It's been an eerie start to the year here in Ōtepoti, Aotearoa.
The day dawned ... except, it didn't. The air was thick and yellow-hued. The birds were silent.
'It almost looks like an Australian bushfire sky,' I thought. 'But those fires are over 2000km away in a different country. It can't be that.'
But it was. It is. And it's been a very unsettling way to ring in the new decade - a visceral reminder of how precious our world is, and how connected we all are ... and how badly we are failing our own habitat and the other animals we share it with.
I've seen a lot of people sending thoughts and prayers via social media, but I don't think thoughts and prayers will do a lot. What we can send - those of us with $5, or $50, or whatever to spare - is cash. And if you don't have any spare cash at this rather financially draining time of year, I have some other ideas further down.
Help fund fire services (seems crazy, you would think the Australian Government would be onto this)
Help the people displaced by fires
What else can we do?
Climate change has made these bushfires more catastrophic than they were in the past. It is up to all of us to do our best to reduce our impact on the environment.
As I finished this post I had to run outside to break up a cat fight. I couldn't see a single star in the sky.
Photo: Christian Reusch, Flickr, 2013.
I live in historic Port Chalmers, Otago, and my neighbour Andy Thompson happens to be a very talented photographer. We teamed up to create a photo essay about three historic Port Chalmers pubs that are still thriving today: The Portsider, Mackie's Hotel and Carey's Bay Hotel. After spending a lot of time interviewing the publicans and sifting through Papers Past, we are thrilled that our story, Local Legends, has been published in local magazine Down in Edin today.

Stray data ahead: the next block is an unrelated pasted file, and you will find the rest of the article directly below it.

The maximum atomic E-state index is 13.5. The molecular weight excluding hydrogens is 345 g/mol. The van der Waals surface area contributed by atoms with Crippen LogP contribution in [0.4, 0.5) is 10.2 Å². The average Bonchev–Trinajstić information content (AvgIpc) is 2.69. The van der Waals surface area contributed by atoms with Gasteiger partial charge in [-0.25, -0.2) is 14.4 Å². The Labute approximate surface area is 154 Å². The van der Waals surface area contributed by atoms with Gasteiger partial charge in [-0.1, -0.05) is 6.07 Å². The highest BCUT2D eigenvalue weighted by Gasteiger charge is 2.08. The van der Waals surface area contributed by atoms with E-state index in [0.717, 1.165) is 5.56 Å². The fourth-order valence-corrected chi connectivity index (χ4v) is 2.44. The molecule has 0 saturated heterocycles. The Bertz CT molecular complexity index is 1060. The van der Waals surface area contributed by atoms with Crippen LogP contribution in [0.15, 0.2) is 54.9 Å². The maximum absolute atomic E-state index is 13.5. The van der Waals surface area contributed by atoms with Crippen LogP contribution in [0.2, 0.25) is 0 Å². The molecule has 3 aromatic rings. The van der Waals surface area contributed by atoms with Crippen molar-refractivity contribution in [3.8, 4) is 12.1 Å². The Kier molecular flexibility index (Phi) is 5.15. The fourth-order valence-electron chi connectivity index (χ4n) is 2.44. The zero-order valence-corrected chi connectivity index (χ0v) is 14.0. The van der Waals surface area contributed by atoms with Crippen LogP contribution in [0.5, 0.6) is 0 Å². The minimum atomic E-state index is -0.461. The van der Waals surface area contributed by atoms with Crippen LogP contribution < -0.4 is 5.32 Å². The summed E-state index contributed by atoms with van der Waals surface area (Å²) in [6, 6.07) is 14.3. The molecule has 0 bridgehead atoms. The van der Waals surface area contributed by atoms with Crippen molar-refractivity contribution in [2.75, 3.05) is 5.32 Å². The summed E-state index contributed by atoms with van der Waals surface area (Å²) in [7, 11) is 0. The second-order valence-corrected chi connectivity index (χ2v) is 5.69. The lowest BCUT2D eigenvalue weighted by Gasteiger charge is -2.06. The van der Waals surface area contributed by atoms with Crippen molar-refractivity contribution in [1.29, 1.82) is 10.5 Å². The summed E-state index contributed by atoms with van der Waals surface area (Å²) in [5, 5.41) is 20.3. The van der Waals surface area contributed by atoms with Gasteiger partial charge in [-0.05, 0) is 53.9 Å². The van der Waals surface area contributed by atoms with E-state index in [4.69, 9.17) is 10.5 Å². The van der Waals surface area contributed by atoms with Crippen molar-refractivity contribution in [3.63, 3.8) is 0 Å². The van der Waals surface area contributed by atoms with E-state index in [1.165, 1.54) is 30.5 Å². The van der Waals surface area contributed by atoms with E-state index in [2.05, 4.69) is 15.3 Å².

Read the Local Legends story here
See more of Andy's beautiful images here
A series of emails led the producers of The Project to writer Alicia Young, who was interviewed for a promo for a week-long series on infertility and baby loss starting tomorrow.
I have it on good authority that Alicia is very proud to have played a part in starting a national conversation on these topics.
You can click the image above to view the promo on Facebook.
Alicia Young is pretty much the worst pseudonym I could have chosen. I didn't even google it. I was walking through the fog of infertility treatment and probably not thinking clearly. I wrote a short series about undergoing IVF and having a miscarriage, and it was published on The Spinoff under Alicia's name.
Alicia came out again recently when our PM revealed that she is expecting and I knew that a certain group of women (and their partners) would be juggling some mixed feelings about the announcement. The piece must have tapped into some kind of zeitgeist as it was picked up by The Herald Online and was printed in The Herald the next day.
It felt weird and exposing and a bit self-indulgent to share such personal feelings, but the comments I received made me feel as though I did the right thing.
"It was refreshing piece you wrote and I just wanted to say thanks. You helped me."
"Thank you for putting some of this into words. Know that you are not alone there are many of us feeling as you do, and we are grateful that you have had the courage to write this."
"Oh god, yes it hurts. I think she'll be due around the week as I was."
"Thank you for writing this."
Sometimes (ok most days) I hear something on the radio or read something in the paper that makes me really cross. But the other day something made me so cross, I decided to do something about it. It was the beat-up over Ministry of Justice spending on staff development. I've worked in the public sector and I know how hard it is to do your job properly when you're under constant surveillance from social media warriors who don't always bother to dig into the issues before commenting. So I wrote this post about it... and it was published on The Spinoff! Super exciting for me... and I hope it gave some Ministry of Justice employees a smile.